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Reviews
Reviews from showup.com:
Event Name: Mr. Franklin of Philadelphia
  •  "Thoroughly enjoyable and stimulating"
Review posted by: Richard Sedowski from Phoenix, AZ, Nov 07, 2009
 WOW! The best way to study history. Fantastic job by David Lewis. What a writing and acting
talent he is. Can't wait for his next endeavour, but this one will be hard to top. PLEASE go see it.
Hopefully, it can be brought into the schools, or, better yet, the students brought into the theater.
  •  "History brought to life"
Review posted by: Jeff and Ann from Phoenix, AZ, Nov 07, 2009
o Amazing one-man performance by David Lewis portraying the life of Ben Franklin. We were
reminded of historical facts and learned more about his life and family. Viad Theater was a great
intimate setting for this presentation.
  •  "Spectacular!"
Review posted by: Voice Dancer from Phoenix, AZ , Nov 03, 2009
o After recently reading Mr. Franklin's autobiography, this splendid performance brought his
memoir's to life. David Lewis gave an amazing performance, in perfect character, with complete
recall in the monologue. A true artist on the stage. You MUST see this performance!
"Masterful Presentation"
Review posted by: B. J. Campbell from El Mirage, Arizona, Nov 01, 2009
o It was a marvelous first person (one man) historical presentation of Benjamin Franklin as he
recalled for us his lifetime ventures and adventures, filled with abundant history of the time, as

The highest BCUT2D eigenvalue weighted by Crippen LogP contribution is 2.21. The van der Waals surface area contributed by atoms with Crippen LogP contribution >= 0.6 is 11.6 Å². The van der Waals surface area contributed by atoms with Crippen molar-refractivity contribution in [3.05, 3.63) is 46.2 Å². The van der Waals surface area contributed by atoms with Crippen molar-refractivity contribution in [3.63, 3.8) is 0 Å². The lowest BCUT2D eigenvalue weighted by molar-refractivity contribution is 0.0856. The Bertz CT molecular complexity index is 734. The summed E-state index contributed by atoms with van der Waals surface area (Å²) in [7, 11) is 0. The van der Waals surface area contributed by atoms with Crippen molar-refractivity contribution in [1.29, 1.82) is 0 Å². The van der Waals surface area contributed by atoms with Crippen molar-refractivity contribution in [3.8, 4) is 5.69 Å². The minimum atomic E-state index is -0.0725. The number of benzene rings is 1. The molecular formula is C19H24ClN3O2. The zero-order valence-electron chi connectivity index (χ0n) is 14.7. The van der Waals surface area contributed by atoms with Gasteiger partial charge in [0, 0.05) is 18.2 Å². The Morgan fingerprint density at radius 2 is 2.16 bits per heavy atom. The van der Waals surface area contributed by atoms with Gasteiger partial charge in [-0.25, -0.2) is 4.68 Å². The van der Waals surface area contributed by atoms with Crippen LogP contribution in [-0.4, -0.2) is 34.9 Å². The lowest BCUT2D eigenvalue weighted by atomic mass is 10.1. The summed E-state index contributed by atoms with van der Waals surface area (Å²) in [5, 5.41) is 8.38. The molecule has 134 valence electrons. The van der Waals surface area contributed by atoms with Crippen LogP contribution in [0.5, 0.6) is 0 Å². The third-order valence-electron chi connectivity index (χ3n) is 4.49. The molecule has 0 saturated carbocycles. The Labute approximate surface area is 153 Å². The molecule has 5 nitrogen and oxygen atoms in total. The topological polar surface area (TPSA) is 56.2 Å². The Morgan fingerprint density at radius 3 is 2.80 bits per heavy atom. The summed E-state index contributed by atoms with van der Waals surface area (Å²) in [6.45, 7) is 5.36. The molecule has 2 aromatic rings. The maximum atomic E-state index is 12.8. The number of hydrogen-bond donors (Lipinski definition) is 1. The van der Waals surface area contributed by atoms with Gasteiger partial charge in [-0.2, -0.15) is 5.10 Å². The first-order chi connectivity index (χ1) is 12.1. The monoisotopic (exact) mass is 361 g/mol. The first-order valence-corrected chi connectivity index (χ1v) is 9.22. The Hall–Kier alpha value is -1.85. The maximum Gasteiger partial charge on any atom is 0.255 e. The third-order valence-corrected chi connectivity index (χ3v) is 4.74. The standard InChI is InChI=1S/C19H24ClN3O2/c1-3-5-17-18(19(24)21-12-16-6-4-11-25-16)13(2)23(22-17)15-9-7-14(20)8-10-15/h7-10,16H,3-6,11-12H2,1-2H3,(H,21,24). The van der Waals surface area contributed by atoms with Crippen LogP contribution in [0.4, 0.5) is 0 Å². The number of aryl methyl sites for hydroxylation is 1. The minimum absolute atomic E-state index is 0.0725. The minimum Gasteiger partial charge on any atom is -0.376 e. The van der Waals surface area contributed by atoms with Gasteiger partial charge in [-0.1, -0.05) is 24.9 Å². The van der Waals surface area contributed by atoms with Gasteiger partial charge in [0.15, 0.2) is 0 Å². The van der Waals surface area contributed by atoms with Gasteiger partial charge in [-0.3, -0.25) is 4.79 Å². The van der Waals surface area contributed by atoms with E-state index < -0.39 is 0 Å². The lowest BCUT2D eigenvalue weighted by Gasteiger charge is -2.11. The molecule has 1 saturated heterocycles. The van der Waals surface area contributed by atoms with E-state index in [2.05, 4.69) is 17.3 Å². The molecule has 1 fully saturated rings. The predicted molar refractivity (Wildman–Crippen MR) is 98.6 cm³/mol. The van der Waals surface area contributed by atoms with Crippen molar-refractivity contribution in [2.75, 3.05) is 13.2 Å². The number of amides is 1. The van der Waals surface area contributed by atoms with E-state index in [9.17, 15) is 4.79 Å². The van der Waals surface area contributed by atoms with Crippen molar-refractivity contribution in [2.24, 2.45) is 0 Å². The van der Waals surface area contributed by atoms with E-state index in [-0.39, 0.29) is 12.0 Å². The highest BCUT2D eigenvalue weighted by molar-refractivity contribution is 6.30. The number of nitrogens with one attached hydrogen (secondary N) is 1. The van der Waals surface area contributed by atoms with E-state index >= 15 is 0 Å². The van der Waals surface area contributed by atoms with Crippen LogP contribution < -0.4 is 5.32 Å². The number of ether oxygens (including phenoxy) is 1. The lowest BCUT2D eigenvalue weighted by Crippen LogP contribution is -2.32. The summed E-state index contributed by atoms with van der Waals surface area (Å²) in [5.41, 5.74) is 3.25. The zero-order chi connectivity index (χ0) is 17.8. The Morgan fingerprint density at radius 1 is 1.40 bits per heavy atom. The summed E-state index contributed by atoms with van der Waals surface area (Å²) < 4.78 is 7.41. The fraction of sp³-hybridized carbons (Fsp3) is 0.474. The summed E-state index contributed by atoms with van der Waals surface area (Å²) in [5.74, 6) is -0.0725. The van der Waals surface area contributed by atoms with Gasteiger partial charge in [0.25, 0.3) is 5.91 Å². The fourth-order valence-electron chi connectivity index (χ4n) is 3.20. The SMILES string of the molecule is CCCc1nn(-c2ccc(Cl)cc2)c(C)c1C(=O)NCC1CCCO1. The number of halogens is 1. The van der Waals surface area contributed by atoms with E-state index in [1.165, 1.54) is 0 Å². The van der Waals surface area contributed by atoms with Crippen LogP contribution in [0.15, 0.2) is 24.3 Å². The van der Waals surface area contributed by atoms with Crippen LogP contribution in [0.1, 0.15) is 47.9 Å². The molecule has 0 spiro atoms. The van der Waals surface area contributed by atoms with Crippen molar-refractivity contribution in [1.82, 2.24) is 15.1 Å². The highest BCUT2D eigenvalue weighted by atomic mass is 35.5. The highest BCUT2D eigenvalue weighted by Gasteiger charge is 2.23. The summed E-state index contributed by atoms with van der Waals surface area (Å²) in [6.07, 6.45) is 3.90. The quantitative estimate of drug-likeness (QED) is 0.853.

well as a lot of fun trivia.
  • "Great stuff!"
Review posted by: Dana from Surprise AZ, Oct 30, 2009
o Attended the 29/10 performance and was thoroughly impressed with story, lines & acting. Mr.
Lewis was excellent. He was completely able to hold my interest by himself for the entire play.
Sad how so many of Mr. Franklin's observations are still apropro for our country today. Small
criticism is the length, perhaps 20-30 minutes shorter would have been perfect. Plan to return with
my teenage son.
  • "History well portrait"
Review posted by: George and Dagmar Prigatano from Phoenix, AZ, Oct 27, 2009
o David Lewis' performance is excellent, the play riveting and intellectually stimulating. Well
deserving of the community's support.
  •  "So Good I May Have to See it Again!"
Review posted by: Kai from Chandler, AZ , Oct 26, 2009
o My wife and I attended the 10/24 performance and thoroughly enjoyed it. Strong script with a
great combination of biographical/historical information and Franklin-esque adages and
witticisms. I enjoyed Franklin pondering historical dilemmas as much as I enjoyed him discussing
his more personal details and problems. I was surprised by the amount of times I laughed
(courtesy of Franklin's incisive wit, especially seen in 'Poor Richard'). Definitely worth seeing; am
considering attending a second show myself.
  •  "David Lewis Brings Franklin to Life"
Review posted by: L. Brooke from Phoenix, AZ, Oct 25, 2009
o Although not much of a history buff myself, I was more than impressed with Lewis' portrayal of
Benjamin Franklin. The play was informative and entertaining, and the standing ovation speaks
most clearly to the audience's sentiment. If you like history or biographies, you'll love this play!


Actor/playwright David Lewis brings Benjamin Franklin to life in

"Mr. Franklin of Philadelphia"

 

November 9, 3:06 PM  Phoenix Theater Examiner  Maile Hernandez



"Mr. Franklin of Philadephia" runs through 11/15

It's a common interview question and icebreaker:  if you could have dinner with one figure from history, who would it be?